This atmosphere of comparison and competition leads to two dangerous mindsets. Some become discouraged and feel unworthy because their contribution isn’t as glamorous as their fellow members. At the same time, there is a tendency to feel proud of one’s accomplishments, when they are so eagerly sought by others in the church.

Thought Question: Have I ever felt left out and jealous of someone’s appealing ministry in the church? How often have I felt proud of a service I did for my neighbor or for those in the church? Did either of these feelings originate in comparing myself to other Christians?

Wednesday: From Friction to Forgiveness

Perhaps the most powerful form of forgiveness that we saw demonstrated by our Lord and Savior was when He was on the cross. At the pinnacle of His suffering, He announced, “Father, forgive them, for they do not know what they do.” (Luke 23:34)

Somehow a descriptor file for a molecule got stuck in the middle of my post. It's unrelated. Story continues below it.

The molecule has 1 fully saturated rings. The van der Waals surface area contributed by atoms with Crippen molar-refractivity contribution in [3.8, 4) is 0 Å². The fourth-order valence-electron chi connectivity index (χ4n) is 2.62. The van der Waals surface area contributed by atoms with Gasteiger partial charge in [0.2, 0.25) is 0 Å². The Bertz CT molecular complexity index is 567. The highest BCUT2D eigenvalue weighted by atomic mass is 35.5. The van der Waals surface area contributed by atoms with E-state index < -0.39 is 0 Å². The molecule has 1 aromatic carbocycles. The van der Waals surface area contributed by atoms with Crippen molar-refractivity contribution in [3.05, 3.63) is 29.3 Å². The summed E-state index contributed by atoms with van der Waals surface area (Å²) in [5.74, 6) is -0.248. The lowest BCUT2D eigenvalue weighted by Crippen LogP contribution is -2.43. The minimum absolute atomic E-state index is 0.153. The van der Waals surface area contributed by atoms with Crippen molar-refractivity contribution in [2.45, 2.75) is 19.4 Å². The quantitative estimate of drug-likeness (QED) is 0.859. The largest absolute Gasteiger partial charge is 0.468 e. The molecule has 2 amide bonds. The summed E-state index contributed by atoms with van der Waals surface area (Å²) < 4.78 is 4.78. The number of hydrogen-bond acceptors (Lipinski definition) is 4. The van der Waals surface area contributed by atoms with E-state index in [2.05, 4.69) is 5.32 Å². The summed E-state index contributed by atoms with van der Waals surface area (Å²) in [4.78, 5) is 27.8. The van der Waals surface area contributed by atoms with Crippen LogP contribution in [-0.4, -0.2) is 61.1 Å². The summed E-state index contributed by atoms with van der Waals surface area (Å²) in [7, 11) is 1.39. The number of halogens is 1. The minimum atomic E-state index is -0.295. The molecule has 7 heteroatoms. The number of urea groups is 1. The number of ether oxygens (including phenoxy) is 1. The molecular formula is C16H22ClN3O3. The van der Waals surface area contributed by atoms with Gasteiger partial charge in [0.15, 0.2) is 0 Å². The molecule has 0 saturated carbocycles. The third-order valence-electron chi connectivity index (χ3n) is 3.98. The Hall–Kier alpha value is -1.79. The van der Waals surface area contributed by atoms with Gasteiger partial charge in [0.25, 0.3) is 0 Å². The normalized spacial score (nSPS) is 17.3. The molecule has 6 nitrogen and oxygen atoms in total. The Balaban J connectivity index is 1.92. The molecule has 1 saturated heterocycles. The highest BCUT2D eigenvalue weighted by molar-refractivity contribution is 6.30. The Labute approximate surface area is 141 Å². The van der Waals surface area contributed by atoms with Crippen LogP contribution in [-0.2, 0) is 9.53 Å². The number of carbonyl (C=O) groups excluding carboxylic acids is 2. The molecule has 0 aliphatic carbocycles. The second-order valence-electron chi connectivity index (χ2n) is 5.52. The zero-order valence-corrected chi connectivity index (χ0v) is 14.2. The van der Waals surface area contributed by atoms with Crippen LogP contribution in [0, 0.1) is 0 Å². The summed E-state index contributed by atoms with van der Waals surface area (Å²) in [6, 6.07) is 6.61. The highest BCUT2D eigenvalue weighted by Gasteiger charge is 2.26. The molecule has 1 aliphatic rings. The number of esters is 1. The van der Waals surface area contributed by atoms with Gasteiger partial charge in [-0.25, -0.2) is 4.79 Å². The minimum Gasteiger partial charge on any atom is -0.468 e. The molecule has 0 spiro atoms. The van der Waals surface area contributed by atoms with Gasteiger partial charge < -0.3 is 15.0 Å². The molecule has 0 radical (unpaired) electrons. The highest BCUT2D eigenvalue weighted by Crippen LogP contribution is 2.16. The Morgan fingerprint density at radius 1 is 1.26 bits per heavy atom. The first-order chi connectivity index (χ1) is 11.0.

Thought Questions: Did His forgiveness on the cross justify the behavior of the crowds who put Him up there? Is it possible and/or necessary to forgive someone who has horribly wronged me, does not deserve my forgiveness, and is not offering any kind of confession or repentance for the offense?

Sometimes we think that we take the initiative in seeking forgiveness or even in forgiving someone else, but in actuality, all instances of forgiveness, receiving it or giving it, are initiated by Christ. While we were yet sinners, Christ died for the ungodly, we are told in Romans 5. Confession on our part is necessary (see I John 1:9), but does not change God’s attitude toward us. It is necessary to change our attitude toward Him.

When we are convicted by the Holy Spirit to repent, we are changed. Gradually, at some point, we are enabled to forgive as Jesus did. But it always remains our choice. Most come to a conclusion though that a failure to forgive can hurt us more than it hurts the offending person. By forgiving someone in spite of the other person’s attitudes or behavior, we are showing the true spirit of Jesus and allowing our spirituality to grow.